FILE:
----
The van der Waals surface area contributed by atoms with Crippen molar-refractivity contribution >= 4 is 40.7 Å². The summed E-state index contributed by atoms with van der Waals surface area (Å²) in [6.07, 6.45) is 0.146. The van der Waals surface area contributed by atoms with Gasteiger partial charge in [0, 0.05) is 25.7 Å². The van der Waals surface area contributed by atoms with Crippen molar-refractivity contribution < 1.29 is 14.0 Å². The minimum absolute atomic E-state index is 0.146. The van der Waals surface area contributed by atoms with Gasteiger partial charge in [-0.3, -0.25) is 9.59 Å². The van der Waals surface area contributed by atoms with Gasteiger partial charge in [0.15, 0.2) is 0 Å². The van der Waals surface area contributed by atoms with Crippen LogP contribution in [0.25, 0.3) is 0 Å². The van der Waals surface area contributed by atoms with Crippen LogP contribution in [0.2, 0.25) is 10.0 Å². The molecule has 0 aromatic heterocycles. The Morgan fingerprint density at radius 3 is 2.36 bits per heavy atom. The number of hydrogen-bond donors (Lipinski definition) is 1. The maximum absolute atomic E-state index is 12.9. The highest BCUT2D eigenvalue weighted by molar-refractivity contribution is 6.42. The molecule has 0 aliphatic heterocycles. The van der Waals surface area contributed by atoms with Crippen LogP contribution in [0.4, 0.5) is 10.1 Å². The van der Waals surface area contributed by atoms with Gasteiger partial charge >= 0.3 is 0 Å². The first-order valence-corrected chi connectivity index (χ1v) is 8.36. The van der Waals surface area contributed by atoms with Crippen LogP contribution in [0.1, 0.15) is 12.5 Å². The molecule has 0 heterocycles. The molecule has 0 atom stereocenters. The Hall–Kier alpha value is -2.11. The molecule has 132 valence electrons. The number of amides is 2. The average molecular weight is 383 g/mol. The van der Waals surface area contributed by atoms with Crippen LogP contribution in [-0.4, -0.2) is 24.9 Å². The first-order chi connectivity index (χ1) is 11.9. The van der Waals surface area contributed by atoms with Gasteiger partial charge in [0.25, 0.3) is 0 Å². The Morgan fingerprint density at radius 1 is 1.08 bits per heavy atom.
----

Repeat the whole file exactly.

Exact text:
The van der Waals surface area contributed by atoms with Crippen molar-refractivity contribution >= 4 is 40.7 Å². The summed E-state index contributed by atoms with van der Waals surface area (Å²) in [6.07, 6.45) is 0.146. The van der Waals surface area contributed by atoms with Gasteiger partial charge in [0, 0.05) is 25.7 Å². The van der Waals surface area contributed by atoms with Crippen molar-refractivity contribution < 1.29 is 14.0 Å². The minimum absolute atomic E-state index is 0.146. The van der Waals surface area contributed by atoms with Gasteiger partial charge in [-0.3, -0.25) is 9.59 Å². The van der Waals surface area contributed by atoms with Gasteiger partial charge in [0.15, 0.2) is 0 Å². The van der Waals surface area contributed by atoms with Crippen LogP contribution in [0.25, 0.3) is 0 Å². The van der Waals surface area contributed by atoms with Crippen LogP contribution in [0.2, 0.25) is 10.0 Å². The molecule has 0 aromatic heterocycles. The Morgan fingerprint density at radius 3 is 2.36 bits per heavy atom. The number of hydrogen-bond donors (Lipinski definition) is 1. The maximum absolute atomic E-state index is 12.9. The highest BCUT2D eigenvalue weighted by molar-refractivity contribution is 6.42. The molecule has 0 aliphatic heterocycles. The van der Waals surface area contributed by atoms with Crippen LogP contribution in [0.4, 0.5) is 10.1 Å². The van der Waals surface area contributed by atoms with Gasteiger partial charge >= 0.3 is 0 Å². The first-order valence-corrected chi connectivity index (χ1v) is 8.36. The van der Waals surface area contributed by atoms with Crippen LogP contribution in [0.1, 0.15) is 12.5 Å². The molecule has 0 heterocycles. The molecule has 0 atom stereocenters. The Hall–Kier alpha value is -2.11. The molecule has 132 valence electrons. The number of amides is 2. The average molecular weight is 383 g/mol. The van der Waals surface area contributed by atoms with Crippen LogP contribution in [-0.4, -0.2) is 24.9 Å². The first-order chi connectivity index (χ1) is 11.9. The van der Waals surface area contributed by atoms with Gasteiger partial charge in [0.25, 0.3) is 0 Å². The Morgan fingerprint density at radius 1 is 1.08 bits per heavy atom.